2.2.5 Health issues

You should be able to describe the relationship between health and disease and the interactions between different types of disease. Health is the state of physical and mental wellbeing. Diseases, both communicable diseases and non-communicable, are major causes of ill health. Other factors including diet, stress and life situations may have a profound effect on both phys and mental health. Different types of disease may interact.

Defects in the immune system mean that an individual is more likely to suffer from infectious diseases.

Viruses living in cells can be the trigger for cancers.

Immune reactions initially caused by a pathogen can trigger allergies such as skin rashes and asthma.

Severe phys ill health can lead to depression and other mental illness.

Be able to translate disease information between graph and numerical forms, construct and interpret frequency tables and diagrams, bar charts and histograms, and use a scatter diagram to identify a correlation between two variables. You also need to understand the principles of sampling as applied to scientific data.

2.2.6 The effect of lifestyle on some non-communicable diseases

You should recall that many noncommunicable diseases are caused by the interaction of a number of factors (to include cardiovascular disease, some lung and liver diseases and diseases influenced by nutrition, including Type 2 diabetes). Be able to explain the effect of lifestyle factors including diet, alcohol and smoking on the incidence of non-communicable diseases at local, national and global levels. Risk factors are linked to an increased rate of a disease. They can be:

Aspects of a personís lifestyle.

Substances in the personís body or environment.

A causal mechanism has been proven for some risk factors, but not in others.

The effects of diet, smoking and exercise on cardiovascular disease.

Obesity as a risk factor for Type 2 diabetes.

The effect of alcohol on the liver and brain function.

The effect of smoking on lung disease and lung cancer.

The effects of smoking and alcohol on unborn babies.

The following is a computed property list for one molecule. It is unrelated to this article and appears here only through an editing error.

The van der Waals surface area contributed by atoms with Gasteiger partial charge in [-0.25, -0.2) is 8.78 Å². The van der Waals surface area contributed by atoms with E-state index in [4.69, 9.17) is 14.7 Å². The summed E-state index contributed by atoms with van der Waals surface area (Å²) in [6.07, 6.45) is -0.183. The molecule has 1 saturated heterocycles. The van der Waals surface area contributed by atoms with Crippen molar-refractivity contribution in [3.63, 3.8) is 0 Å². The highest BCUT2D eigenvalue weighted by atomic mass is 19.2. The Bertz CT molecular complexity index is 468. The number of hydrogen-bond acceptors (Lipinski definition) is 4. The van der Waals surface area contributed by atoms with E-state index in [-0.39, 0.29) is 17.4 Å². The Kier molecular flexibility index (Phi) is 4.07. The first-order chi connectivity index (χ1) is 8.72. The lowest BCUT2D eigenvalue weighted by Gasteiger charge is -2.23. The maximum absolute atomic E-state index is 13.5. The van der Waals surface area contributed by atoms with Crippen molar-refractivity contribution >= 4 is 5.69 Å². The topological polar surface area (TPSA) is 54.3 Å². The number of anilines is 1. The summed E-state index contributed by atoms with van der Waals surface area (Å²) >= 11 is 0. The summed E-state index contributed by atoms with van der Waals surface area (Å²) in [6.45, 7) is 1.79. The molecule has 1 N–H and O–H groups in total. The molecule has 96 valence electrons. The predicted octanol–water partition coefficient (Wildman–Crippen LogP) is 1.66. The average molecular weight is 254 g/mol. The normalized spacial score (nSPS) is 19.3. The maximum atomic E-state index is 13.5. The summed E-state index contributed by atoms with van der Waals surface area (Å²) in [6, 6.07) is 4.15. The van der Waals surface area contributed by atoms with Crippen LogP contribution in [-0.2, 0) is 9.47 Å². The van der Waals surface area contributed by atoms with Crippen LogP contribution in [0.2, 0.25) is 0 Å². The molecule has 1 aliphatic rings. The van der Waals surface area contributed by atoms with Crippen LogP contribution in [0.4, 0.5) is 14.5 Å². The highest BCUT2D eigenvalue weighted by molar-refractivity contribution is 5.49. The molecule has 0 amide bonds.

Carcinogens, including ionising radiation, as risk factors in cancer.

Be able to explain the human and financial cost of these non-communicable diseases to an individual, a local community, a nation or globally. Be able to interpret data about risk factors for specified diseases. Be able to understand the principles of sampling as applied to scientific data in terms of risk factors. Be able to translate information between graph and numerical forms. Be able to extract and interpret information from charts, graphs and tables. Be able to use a scatter diagram to identify a correlation between two variables.

2.2.7 Cancer

You should be able to describe cancer as the result of changes in cells that lead to uncontrolled growth and division. Benign tumours and malignant tumours result from uncontrolled cell division. Benign tumours are growths of abnormal cells which are contained in one area, usually within a membrane. They do not invade other parts of the body. Malignant tumour cells are cancers. They invade neighbouring tissues and spread to different parts of the body in the blood where they form secondary tumours. Scientists have identified lifestyle risk factors for various types of cancer including smoking, obesity, common viruses and UV exposure. There are also genetic risk factors for some cancers.

2.3 Plant tissues, organs and systems

2.3.1 Plant tissues and organ

You should be able to explain how the structures of plant tissues are related to their functions.

Plant tissues include:

epidermal tissues, which cover the plant

palisade mesophyll, which carries out photosynthesis

spongy mesophyll, which has air spaces for diffusion of gases

xylem and phloem, which transport substances around the plant

meristem tissue found at the growing tips of shoots and roots which will differentiate into different plant cells.

The leaf is a plant organ. The structures of tissues in the leaf are related to their functions. Knowledge limited to epidermis, palisade and spongy mesophyll, xylem and phloem and guard cells. You should have done observation and drawing of a transverse section of leaf.